The fourth paper is “On the Provability, Veracity, and AI-Relevance of the Church-Turing Thesis” by Selmer Bringsjord and Konstantine Arkoudas. At least these authors get it right about what the core Thesis is: a numerical function is effectively computable if and only if it is Turing-computable. But that’s about as good as it gets. The first main section is a bash against Mendelson’s argument against “the standard conception of the thesis as mathematically unprovable”. Now, although I am sympathetic to Mendelson’s conclusion, I’d want to argue for it in a rather different way (and do so in the Gödel book). But Bringsjord and Arkoudas’s objections just seem badly point-missing about the possibility of a Mendelsonian line. Their argument (p. 69) depends on a bald disjunction between proofs in formal systems and what they call “empirical evidence” for CTT. But of course, tertium datur. Take, for example, the familiar theorem that there are effectively computable functions which aren’t primitive recursive. I’m not being tendentious in calling that a theorem — that’s how the textbooks label the result. And the textbooks, of course, give a proof using a diagonalization argument. And it is a perfectly good proof even though it involves the informal notion of an effectively computable function (the argument isn’t a fully formalizable proof, in the sense that we can’t get rid of the informal notions it deploys, but it doesn’t just give “empirical” support either). Now, the Mendelsonian line is — I take it — precisely to resist that dichotomy formal/formalizable proof vs mere quasi-empirical support and to remind us that there are perfectly good informal proofs involving informal concepts (and Mendelson invites us to be sceptical about whether the informal/formal division is in fact as sharp as we sometimes pretend). And the key question is whether it is possible to give an informal mathematical proof of CTT as compelling as the proof that not all effectively computable functions are primitive recursive. Reiterating the rejected dichotomy is of course no argument against that possibility.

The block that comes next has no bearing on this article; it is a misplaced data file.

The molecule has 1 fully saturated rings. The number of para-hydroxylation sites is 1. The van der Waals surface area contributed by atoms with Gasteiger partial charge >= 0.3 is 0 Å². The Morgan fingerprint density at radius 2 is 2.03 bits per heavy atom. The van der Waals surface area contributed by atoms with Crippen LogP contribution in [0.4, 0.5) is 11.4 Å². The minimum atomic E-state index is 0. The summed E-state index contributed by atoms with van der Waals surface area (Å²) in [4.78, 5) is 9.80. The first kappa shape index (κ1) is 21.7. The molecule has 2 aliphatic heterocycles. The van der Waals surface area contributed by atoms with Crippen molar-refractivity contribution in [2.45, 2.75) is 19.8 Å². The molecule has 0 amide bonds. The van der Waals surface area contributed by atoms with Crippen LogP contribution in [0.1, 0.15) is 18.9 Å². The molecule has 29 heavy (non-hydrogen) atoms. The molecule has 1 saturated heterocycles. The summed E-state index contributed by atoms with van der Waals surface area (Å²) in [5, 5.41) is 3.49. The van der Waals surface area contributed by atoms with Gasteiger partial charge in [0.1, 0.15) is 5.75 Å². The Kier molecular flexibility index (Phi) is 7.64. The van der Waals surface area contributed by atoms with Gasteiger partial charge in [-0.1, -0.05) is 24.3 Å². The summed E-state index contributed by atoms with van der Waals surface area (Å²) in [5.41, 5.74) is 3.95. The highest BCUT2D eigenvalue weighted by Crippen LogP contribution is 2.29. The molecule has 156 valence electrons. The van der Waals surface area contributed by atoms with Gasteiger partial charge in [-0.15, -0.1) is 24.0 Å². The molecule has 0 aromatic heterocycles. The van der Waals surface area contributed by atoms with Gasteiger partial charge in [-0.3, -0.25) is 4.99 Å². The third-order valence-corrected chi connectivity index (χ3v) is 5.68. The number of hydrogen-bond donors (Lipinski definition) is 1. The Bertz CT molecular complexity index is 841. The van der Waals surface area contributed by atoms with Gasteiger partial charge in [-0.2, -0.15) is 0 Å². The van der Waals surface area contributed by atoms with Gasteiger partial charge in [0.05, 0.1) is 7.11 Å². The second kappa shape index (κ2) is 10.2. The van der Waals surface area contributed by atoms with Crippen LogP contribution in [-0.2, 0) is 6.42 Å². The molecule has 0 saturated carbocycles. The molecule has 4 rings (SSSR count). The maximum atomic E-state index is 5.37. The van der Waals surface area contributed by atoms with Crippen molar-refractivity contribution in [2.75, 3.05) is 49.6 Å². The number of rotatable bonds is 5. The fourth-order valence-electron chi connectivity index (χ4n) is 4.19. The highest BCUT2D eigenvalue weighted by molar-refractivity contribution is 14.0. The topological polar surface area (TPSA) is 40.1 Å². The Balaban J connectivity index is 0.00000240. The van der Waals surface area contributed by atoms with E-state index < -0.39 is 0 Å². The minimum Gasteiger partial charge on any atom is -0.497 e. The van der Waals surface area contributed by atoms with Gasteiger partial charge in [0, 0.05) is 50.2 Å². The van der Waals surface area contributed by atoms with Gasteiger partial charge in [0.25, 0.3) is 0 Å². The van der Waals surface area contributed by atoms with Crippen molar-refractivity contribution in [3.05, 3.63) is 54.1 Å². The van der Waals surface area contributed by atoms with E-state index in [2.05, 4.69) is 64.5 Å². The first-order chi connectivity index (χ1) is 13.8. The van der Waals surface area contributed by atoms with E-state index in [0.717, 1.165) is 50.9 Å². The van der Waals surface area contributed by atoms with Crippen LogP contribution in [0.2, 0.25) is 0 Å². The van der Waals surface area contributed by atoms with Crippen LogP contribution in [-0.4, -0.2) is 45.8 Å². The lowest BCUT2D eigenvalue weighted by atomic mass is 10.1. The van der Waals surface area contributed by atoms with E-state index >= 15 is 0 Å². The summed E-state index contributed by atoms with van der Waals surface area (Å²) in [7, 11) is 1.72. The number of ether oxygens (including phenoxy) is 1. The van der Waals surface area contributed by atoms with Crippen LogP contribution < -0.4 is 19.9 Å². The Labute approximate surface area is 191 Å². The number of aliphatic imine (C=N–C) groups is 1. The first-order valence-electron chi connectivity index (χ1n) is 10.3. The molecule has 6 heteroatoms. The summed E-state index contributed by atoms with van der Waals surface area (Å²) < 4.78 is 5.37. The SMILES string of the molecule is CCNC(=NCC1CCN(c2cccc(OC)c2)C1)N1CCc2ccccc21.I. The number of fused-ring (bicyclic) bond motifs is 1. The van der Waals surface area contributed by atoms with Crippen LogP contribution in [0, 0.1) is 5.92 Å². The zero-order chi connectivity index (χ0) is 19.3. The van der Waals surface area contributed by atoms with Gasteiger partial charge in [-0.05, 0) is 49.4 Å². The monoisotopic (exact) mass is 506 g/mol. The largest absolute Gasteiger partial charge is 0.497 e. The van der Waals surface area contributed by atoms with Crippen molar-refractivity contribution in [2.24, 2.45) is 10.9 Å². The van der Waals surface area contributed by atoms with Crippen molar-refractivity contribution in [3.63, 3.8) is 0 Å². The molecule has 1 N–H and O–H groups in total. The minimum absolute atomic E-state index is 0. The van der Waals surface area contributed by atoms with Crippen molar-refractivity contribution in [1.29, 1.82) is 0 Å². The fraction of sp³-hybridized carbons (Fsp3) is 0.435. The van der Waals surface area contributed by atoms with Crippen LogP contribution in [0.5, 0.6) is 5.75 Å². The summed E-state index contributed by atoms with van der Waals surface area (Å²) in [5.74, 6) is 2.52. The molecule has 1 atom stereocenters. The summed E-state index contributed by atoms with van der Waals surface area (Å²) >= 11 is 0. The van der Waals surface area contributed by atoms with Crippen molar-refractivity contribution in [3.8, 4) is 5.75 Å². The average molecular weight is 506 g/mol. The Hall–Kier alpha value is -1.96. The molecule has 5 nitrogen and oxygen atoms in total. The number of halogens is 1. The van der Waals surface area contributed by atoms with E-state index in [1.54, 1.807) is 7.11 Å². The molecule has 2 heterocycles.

That’s not a great start to the paper (though the mistake is a familiar one). But things then go further downhill. For much of the rest of the paper is devoted to a discussion of Bringsjord’s claim that membership of “the set of all interesting stories” (!!) is effectively decidable but not recursively decidable (Gödel number the stories and we’d have a counterexample to CTT). And what, according to Bringsjord, is the rationale behind the claim that members of that set is effectively decidable? “The rationale is simply the brute fact that a normal, well-adjusted human computist can effectively decide [membership]. Try it yourself!” Well, you might be able to decide in many cases (always? just how determinate is the idea of an interesting story?): but who says that it is by means of implementing a step-by-step algorithm? Effective decidability is a term of art! It doesn’t just mean there is some method or other for deciding (as in: ask Wikipedia or use a cleverly tuned neural net). It means that there is an algorithmic procedure of a certain sort; and in trying to judge whether a story is interesting it most certainly isn’t available to inspection whether I’m implementing a suitable algorithm. This whole discussion just seems badly misguided.

Church’s Thesis 2: What’s an algorithm?

Andreas Blass and Yuri Gurevich’s paper “Algorithms: A Quest for Absolute Definitions” really covers too much too fast to be very satisfactory. The first part is a quick review of the separate histories of Church’s Thesis and Turing’s Thesis, followed by a quick overview of the path from Turing’s original analysis of what we might call a classical algorithmic procedure to its generalization in the work of Kolmogorov and Uspenskii, and Schönhage. But they also say

In fact the notion of algorithm is richer these days than it was in Turing’s days. And there are algorithms … not covered directly by Turing’s analysis, for example, algorithms that interact with their environments, algorithms whose inputs are abstract structures, and geometric or, more generally, non-discrete algorithms.

And they go on to describe very briefly — or at least, too briefly for this reader — some of work on more abstract general notions of computation.

But, by my lights, once we go beyond Kolmogorov and Uspenskii we lose touch with discussions that are directly relevant to the Church-Turing Thesis, construed as a claim about effectively computable functions (where the notion of effective computability is elucidated in the traditional way, in terms of what can be done by a sequential, step-by-deterministic-step procedure, where each small step is available to a computing agent of limited cognitive abilities, etc.). And indeed, Blass and Gurevich themselves don’t challenge the Thesis: their concern is more with extensions of the core concept of an algorithm — or at least, that’s how I prefer to describe what they are up to.